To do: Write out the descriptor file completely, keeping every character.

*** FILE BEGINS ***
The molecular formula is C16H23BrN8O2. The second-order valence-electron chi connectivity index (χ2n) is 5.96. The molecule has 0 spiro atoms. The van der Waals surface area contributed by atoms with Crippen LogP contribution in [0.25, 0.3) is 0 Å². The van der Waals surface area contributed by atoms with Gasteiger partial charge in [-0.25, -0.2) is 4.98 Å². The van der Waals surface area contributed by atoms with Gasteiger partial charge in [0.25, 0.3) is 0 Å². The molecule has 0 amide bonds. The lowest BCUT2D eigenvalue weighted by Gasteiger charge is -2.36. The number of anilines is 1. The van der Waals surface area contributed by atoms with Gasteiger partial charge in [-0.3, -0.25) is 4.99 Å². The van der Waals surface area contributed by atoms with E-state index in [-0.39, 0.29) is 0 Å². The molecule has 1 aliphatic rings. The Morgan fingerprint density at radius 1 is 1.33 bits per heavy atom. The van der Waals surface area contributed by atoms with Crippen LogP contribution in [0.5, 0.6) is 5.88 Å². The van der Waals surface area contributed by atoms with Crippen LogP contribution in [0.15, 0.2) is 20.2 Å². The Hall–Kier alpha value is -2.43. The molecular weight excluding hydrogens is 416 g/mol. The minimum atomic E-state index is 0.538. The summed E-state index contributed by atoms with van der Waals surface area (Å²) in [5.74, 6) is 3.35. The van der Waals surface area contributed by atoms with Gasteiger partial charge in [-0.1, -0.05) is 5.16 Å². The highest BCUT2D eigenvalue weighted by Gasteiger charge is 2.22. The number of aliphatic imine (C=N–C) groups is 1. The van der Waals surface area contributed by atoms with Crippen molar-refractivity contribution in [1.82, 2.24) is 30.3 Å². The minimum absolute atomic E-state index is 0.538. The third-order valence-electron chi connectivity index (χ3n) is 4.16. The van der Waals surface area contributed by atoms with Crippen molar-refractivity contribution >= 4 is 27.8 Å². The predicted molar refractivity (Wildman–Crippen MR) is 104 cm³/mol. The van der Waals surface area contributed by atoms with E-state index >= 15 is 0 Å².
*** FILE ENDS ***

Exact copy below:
The molecular formula is C16H23BrN8O2. The second-order valence-electron chi connectivity index (χ2n) is 5.96. The molecule has 0 spiro atoms. The van der Waals surface area contributed by atoms with Crippen LogP contribution in [0.25, 0.3) is 0 Å². The van der Waals surface area contributed by atoms with Gasteiger partial charge in [-0.25, -0.2) is 4.98 Å². The van der Waals surface area contributed by atoms with Gasteiger partial charge in [0.25, 0.3) is 0 Å². The molecule has 0 amide bonds. The lowest BCUT2D eigenvalue weighted by Gasteiger charge is -2.36. The number of anilines is 1. The van der Waals surface area contributed by atoms with Gasteiger partial charge in [-0.3, -0.25) is 4.99 Å². The van der Waals surface area contributed by atoms with E-state index in [-0.39, 0.29) is 0 Å². The molecule has 1 aliphatic rings. The Morgan fingerprint density at radius 1 is 1.33 bits per heavy atom. The van der Waals surface area contributed by atoms with Crippen LogP contribution in [0.5, 0.6) is 5.88 Å². The van der Waals surface area contributed by atoms with Crippen LogP contribution in [0.15, 0.2) is 20.2 Å². The Hall–Kier alpha value is -2.43. The molecular weight excluding hydrogens is 416 g/mol. The minimum atomic E-state index is 0.538. The summed E-state index contributed by atoms with van der Waals surface area (Å²) in [5.74, 6) is 3.35. The van der Waals surface area contributed by atoms with Gasteiger partial charge in [-0.1, -0.05) is 5.16 Å². The highest BCUT2D eigenvalue weighted by Gasteiger charge is 2.22. The number of aliphatic imine (C=N–C) groups is 1. The van der Waals surface area contributed by atoms with Crippen molar-refractivity contribution in [1.82, 2.24) is 30.3 Å². The minimum absolute atomic E-state index is 0.538. The third-order valence-electron chi connectivity index (χ3n) is 4.16. The van der Waals surface area contributed by atoms with Crippen molar-refractivity contribution >= 4 is 27.8 Å². The predicted molar refractivity (Wildman–Crippen MR) is 104 cm³/mol. The van der Waals surface area contributed by atoms with E-state index >= 15 is 0 Å².